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The University of Southampton
Engineering

Research project: Reactive multiphase granular flow

Currently Active: 
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Granular systems are ubiquitous across the industrial and environmental sectors so it is essential to develop methods that not only capture the granular behaviours accurately but also can be used to enhance industrial processes.

Project Overview

The impact of accurately predicting granular systems could lead to improved system performance yet minimised cost; or in the case of some natural events minimised disruption, such as volcanic ash distribution or avalanches.

Our particular focus is directed towards the energy sector and specifically fluidised bed reactors which are widely used for energy production. Industrial sized dense particle reactors contain a vast number of particles so to track and resolve these individually would be too computationally exhaustive. Volume averaged two-fluid methods have proven to be very useful at capturing the hydrodynamics and heat transfer characteristics by treating the granular and surrounding fluid as interpenetrating continua phases.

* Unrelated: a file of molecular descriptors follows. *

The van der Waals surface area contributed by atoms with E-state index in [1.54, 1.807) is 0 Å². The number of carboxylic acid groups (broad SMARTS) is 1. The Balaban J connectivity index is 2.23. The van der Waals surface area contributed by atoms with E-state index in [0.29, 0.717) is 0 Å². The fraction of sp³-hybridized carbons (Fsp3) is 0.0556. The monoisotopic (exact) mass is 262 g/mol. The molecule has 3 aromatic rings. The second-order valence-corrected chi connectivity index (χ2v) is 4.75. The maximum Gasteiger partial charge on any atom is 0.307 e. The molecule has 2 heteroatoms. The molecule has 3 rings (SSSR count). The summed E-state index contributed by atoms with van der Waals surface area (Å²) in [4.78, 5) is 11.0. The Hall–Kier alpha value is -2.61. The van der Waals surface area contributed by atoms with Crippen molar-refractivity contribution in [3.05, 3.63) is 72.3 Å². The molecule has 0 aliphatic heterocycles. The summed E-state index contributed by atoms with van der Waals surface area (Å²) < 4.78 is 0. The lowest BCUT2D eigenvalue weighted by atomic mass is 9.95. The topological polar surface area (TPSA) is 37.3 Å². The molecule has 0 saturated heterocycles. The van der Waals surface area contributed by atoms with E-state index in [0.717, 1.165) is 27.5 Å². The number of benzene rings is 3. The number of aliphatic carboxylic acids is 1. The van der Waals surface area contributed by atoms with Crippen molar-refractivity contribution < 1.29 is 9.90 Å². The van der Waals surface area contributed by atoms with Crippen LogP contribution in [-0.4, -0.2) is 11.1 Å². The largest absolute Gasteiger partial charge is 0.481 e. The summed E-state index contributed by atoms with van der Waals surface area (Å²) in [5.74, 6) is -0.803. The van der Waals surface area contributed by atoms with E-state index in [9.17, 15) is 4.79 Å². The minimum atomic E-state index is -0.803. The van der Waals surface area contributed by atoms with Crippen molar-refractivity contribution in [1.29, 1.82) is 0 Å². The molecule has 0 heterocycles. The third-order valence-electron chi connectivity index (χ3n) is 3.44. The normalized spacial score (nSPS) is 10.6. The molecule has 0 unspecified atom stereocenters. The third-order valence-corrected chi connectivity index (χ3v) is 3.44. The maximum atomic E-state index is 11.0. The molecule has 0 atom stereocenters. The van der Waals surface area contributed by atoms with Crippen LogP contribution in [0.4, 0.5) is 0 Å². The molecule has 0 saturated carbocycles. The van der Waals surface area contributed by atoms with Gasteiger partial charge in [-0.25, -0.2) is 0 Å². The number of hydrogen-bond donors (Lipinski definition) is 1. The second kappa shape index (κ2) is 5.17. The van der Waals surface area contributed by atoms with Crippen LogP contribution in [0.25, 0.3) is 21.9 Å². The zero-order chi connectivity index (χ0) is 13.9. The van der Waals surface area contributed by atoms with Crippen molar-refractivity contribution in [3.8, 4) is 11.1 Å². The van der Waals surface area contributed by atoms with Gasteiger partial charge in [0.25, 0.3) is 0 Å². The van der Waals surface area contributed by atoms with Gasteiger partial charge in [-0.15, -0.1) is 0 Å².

Our previous introduction of reactive modelling to the two-fluid methods has greatly impacted the field of fluidisation modelling by opening up the opportunity to further optimise industrial reactors with consideration to key reactive processes. This can enable the energy sector to potentially minimise harmful emissions or maximise the production of useful products, such as synthesis gas or hydrogen, for further energy production. There are a number of researchers focusing on different aspects of reactive granular flow modelling to improve the energy sector, including:

  • optimising reactor design to maximise synthesis gas production
  • introducing catalysts to model chemical looping combustion for carbon capture and storage oxyfuel processes
  • developing new porosity methods to better predict the heat transfer with fluidised beds
  • expanding the field to develop closure models that improve the accuracy of averaging methods, e.g., to capture multi-scale cluster formations and dense/dilute transitions.

Gaseous volume fraction with a gas volume fraction iso-value of 0.8 for four fluidised beds under with different operating conditions.
Gaseous volume fraction
Average mole fraction of the exiting gases compared against experimental data for four different cases.
Average mole fraction

Related research groups

Energy Technology

Publications

Key Publications

Staff

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